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TALKING TO MYSELF: 25 May 2014 This essay, written several years ago, will be familiar to many of you. It has been published in Kentucky Humanities Magazine and is included in my book, Butter in the Morning. Yet, I return to it this weekend on the blog, because it reminds me once again, not only of the history of this unique holiday, but of the ongoing necessity for reconciliation in the affairs of men and nations.
Yesterday, Memorial Day, I stood at the graves of my great-grandfather, John William Green, and his brother Joseph, who fought for the Confederate States of America in the Civil War. Unlike Veterans’ Day, full of parades and medals and ceremonies, Memorial Day is mostly about cemeteries, seems to me. No wonder Americans have turned it into a national picnic celebrating the arrival of summer. Otherwise, it would be the most depressing day of the year. Conceived in grief, birthed in our nation’s anguish, Memorial Day is the child of the Civil War, reminding us that war is, after all, about blood sweat and tears, whether one is right or wrong, wins or loses.
Johnny and Joe Green both managed to get back home to Owen County after the war, albeit with tuberculosis and other wounds to the soul. Their brother, George W. Green, with the “grey eyes, fair complexion,” did not. He died in a Military Hospital at Rye Cove, and lies, I presume, in an unmarked grave in a Virginia field. How am I to feel about their sacrifice? I’ve long since given up trying to understand why poor Kentucky farm boys like the Green brothers gave their all to split the country in half.
In an undated daguerreotype, the only picture of him that survives, my John William has a merry look on his face. I wonder if he is the source of the Green family’s famous sense of humor, and I realize I’ve heard no stories about him. I know only that he lived through the war to die of consumption when my Pawpaw Green was eight years old. All of his children, including my grandfather, were born after his surrender and pardon at the end of the war. That’s justification enough in my opinion for our annual family picnic on Memorial Day weekend.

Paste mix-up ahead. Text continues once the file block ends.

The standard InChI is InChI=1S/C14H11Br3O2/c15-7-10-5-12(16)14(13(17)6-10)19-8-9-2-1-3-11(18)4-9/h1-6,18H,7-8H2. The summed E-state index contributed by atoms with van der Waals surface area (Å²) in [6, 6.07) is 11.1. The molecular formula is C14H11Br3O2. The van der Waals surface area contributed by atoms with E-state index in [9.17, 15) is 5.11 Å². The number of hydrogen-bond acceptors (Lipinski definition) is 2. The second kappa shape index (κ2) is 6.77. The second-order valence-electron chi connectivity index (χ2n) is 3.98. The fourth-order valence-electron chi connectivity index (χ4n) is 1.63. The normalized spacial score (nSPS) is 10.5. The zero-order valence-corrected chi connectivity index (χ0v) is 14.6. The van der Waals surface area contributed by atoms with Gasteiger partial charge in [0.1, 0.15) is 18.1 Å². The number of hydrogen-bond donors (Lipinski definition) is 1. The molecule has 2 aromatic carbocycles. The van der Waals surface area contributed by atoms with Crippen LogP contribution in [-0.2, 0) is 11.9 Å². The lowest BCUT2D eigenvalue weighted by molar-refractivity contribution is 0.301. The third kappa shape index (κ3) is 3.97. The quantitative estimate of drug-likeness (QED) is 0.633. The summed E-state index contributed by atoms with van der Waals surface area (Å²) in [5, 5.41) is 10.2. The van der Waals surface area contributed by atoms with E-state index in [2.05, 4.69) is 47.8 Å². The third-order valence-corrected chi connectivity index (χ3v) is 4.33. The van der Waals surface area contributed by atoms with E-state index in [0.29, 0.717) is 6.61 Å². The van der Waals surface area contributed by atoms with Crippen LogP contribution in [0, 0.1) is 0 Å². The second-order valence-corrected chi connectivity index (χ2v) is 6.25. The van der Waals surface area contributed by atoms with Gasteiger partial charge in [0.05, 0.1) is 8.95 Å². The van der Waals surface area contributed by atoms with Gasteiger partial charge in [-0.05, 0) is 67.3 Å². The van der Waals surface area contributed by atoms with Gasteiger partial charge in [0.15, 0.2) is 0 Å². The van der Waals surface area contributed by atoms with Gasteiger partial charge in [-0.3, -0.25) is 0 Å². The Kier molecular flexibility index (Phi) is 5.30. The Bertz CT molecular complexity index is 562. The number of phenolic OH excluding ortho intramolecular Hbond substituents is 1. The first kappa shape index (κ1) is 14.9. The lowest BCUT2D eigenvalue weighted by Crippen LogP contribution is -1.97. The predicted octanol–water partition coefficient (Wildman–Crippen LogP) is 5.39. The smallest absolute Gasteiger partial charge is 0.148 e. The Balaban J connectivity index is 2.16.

A number of towns across the nation, from the Deep South to the northeast, claim the distinction of holding the first Memorial Day ceremony, and there seems little doubt that spontaneous observations did occur in multiple places about the same time at the end of the Civil War. I’ve read various stories about these early Memorial Day events, but the two I like best are these because they focus on healing the wounds of war.
On May 5, 1868, three years after the Civil War ended, the first “Decoration Day” observance was held in Arlington National Cemetery on the veranda of Confederate General Robert E. Lee’s family home, Arlington. Union General and Mrs. Ulysses S. Grant presided. The U. S. Veterans Department’s website says, “After speeches, children from the Soldiers’ and Sailors’ Orphan Home and members of the GAR made their way through the cemetery, strewing flowers on both Union and Confederate graves, reciting prayers and singing hymns.”
Two years earlier, on April 25, 1866, a group of women in Columbus, Mississippi, had gone to the cemetery where the many Confederate soldiers who died in the Battle of Shiloh were buried. They went with flowers to decorate the Confederate graves, but were so moved by the nearby neglected graves of the fallen Union soldiers, they decorated those, too. I think that is a beautiful story, even more impressive than the later ceremonial one at Arlington, because it surely must have been spontaneous and genuine, and was offered up by women who knew the harshness and divisiveness of the Civil War firsthand.
If we must have wars, as it seems we are doomed to endure until the end of time, let us then continue to have Marshall Plans in peacetime – at least old women and children strewing flowers on both friend and foe.
©Georgia Green Stamper